Short GRBs - ones that last less than a couple of seconds - probably have a more varied genesis.

Some may come from compact, super-magnetic remnants of dead stars known as magnetars. It's hard to envisage these objects. Think of something about the mass of our Sun confined in a space about the size of London with a magnetic field quadrillions of times more powerful than the Earth. Bizarre.

Another key source is probably the merging of other dead-star remnants (neutron stars). These are a key source for study now because their coalescence should be accompanied by the emission of gravitational waves.

Huge machines have been built to try to detect these long-sought ripples in the fabric of space-time predicted by Einstein, and every time Swift clocks a GRB, it alerts the gravitational wave hunters so they can look through the squiggly lines in their data for any hint of a signal.

Artist's impression of gravitational wave generation

Scientists hope GRBs might lead them to detect gravitational waves

One of Swift's great achievements, though, has been in pushing back our understanding of the really deep Universe.

On 23 April last year, Swift detected GRB 090423 in the Constellation Leo.

This burst holds the record for being the most distant object yet seen in the Universe. Its flash covered a staggering 13.04 billion light-years to reach us.

If you consider the cosmos is about 13.7 billion years old, it means the star that produced GRB 090423 could have been among the very first to shine in the Universe. Julian says:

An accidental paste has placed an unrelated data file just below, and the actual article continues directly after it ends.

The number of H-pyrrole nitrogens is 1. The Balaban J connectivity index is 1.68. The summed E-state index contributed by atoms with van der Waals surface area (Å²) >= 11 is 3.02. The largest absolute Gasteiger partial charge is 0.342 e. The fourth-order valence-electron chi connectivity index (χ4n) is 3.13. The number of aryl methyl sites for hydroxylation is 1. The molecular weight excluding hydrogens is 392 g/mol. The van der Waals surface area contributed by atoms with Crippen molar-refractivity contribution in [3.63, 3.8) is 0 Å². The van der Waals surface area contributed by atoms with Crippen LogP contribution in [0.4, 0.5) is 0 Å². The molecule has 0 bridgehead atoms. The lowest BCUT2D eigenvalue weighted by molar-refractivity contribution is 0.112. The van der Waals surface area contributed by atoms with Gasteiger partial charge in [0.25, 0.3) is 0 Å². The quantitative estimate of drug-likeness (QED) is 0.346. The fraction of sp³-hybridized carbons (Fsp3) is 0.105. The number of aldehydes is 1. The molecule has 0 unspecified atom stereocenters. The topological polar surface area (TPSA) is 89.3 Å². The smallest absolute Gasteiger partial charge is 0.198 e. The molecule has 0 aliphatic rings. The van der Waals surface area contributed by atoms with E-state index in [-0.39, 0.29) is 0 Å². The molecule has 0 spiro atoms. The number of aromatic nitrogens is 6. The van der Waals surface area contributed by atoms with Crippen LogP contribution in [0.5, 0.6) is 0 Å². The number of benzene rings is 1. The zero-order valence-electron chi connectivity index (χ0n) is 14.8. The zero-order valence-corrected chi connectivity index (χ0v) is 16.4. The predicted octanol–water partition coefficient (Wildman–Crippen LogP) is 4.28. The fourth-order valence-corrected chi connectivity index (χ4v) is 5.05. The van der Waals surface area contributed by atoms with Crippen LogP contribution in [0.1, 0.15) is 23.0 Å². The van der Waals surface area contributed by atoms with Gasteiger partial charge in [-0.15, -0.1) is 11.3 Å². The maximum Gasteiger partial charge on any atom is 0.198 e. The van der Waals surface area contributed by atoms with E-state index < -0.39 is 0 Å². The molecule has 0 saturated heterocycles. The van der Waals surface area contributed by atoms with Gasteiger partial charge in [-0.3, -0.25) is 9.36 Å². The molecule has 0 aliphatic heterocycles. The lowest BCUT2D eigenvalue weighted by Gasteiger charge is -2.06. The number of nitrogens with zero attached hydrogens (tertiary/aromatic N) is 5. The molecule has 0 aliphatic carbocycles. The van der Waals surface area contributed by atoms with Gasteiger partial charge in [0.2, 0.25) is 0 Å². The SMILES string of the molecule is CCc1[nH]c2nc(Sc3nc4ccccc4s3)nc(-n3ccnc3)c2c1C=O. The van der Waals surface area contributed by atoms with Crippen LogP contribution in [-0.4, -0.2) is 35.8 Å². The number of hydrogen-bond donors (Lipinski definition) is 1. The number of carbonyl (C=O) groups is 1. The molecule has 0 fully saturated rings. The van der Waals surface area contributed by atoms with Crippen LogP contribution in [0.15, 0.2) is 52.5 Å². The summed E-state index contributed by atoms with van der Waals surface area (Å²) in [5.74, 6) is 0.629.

"The most distant objects known in the Universe are now gamma-ray bursts. It's these that really demonstrate the importance of GRBs for astronomy and cosmology, because they take us to an evolutionary phase in the Universe that we know very little about indeed. Identifying the most distant galaxies tells us about galaxy formation and the first generation of stars, perhaps. It's an era we struggle to see any other way."

Swift has a good few years left in it. It has no consumables onboard, no propellants or coolants that could run out. It runs the usual risks of course - its X-ray telescope has already been hit by a micrometeorite - but there's every reason to believe it can continue to function throughout most of this decade.

For the UK contribution too, there is optimism. Although UK Swift will get 20% less funding in future, it survived the recent cull in operational monies that support British involvement in several other high-profile missions: Cassini, Cluster, Soho, Venus Express, and XMM.

I blogged about this set-back for UK space science in February. However, I'm pleased to report that since that posting a possible solution has emerged which would see the European Space Agency pick up some of the UK costs of these missions. This should be confirmed in the coming months.

Watch this space.